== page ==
- Ataxia is a non-specific clinical manifestation implying disfunction of the parts of the nervous system that coordinate movement, such as the cerebellum. (news-medical.net)
- Notably, cerebellar organoids with long GAA repeats, which correlate with clinical disease severity, also showed a higher degree of mitochondrial abnormality in vitro . (nih.gov)
- 17. [Clinical presentation of immune mediated cerebellar ataxia]. (nih.gov)
- In a retrospective study of 280 sera from patients presenting with cerebellar signs, seven of whom had proved positive for the typical paraneoplastic serum antibodies that were requested by the clinicians, raised concentrations of antibodies to voltage-gated calcium channels or to glutamic acid decarboxylase were detected in a further seven sera. (ox.ac.uk)
- Peripheral neurological features include myopathy (signs include fatigue and exercise intolerance), ataxia, and peripheral neuropathy [ 5 ]. (nih.gov)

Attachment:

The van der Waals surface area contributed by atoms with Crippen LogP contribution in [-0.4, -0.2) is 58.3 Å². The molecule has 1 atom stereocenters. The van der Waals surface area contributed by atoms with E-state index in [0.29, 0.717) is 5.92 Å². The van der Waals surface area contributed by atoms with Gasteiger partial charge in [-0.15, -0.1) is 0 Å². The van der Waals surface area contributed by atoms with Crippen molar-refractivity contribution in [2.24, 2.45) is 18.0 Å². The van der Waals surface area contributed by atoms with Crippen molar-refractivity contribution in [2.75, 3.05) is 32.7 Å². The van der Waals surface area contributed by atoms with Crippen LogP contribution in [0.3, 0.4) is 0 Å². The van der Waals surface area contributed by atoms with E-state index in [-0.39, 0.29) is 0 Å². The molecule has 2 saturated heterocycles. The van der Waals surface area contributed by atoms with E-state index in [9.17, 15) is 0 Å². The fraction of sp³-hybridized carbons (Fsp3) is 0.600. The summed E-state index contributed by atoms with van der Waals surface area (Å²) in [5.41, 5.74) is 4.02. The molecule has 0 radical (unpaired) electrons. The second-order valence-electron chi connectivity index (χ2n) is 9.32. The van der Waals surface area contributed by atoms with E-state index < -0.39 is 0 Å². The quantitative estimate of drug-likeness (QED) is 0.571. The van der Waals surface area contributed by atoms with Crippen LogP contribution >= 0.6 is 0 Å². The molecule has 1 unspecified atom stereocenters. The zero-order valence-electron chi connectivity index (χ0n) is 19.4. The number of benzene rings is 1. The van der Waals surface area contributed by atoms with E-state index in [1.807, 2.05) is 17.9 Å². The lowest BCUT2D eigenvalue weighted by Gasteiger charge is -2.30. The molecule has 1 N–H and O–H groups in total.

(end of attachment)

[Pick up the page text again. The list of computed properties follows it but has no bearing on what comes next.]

- For the CAG polyglutamine repeat diseases such a Huntington's and spinal cerebellar ataxias is a toxic gain of function mechanism. (nih.gov)
- While the term ataxia is primarily used to describe this set of symptoms, it is sometimes also used to refer to a family of disorders. (nih.gov)
- Multiple sclerosis (MS) can often present with ataxia and slurred speech, although these are not typically the primary symptoms associated with this disease. (acupuncturereliefproject.org)
- Spinocerebellar ataxias constitute a heterogeneous group of neurodegenerative disorders (more than 15 types) with typical symptoms frequently resembling one another. (intergenetics.eu)
- This sign results from the abnormal development of structures near the back of the brain, including the cerebellar vermis and the brainstem. (nih.gov)
- Ataxia often occurs when parts of the nervous system that control movement are damaged. (nih.gov)
- Cerebellar Ataxia in RFC1 Spectrum Disorders]. (bvsalud.org)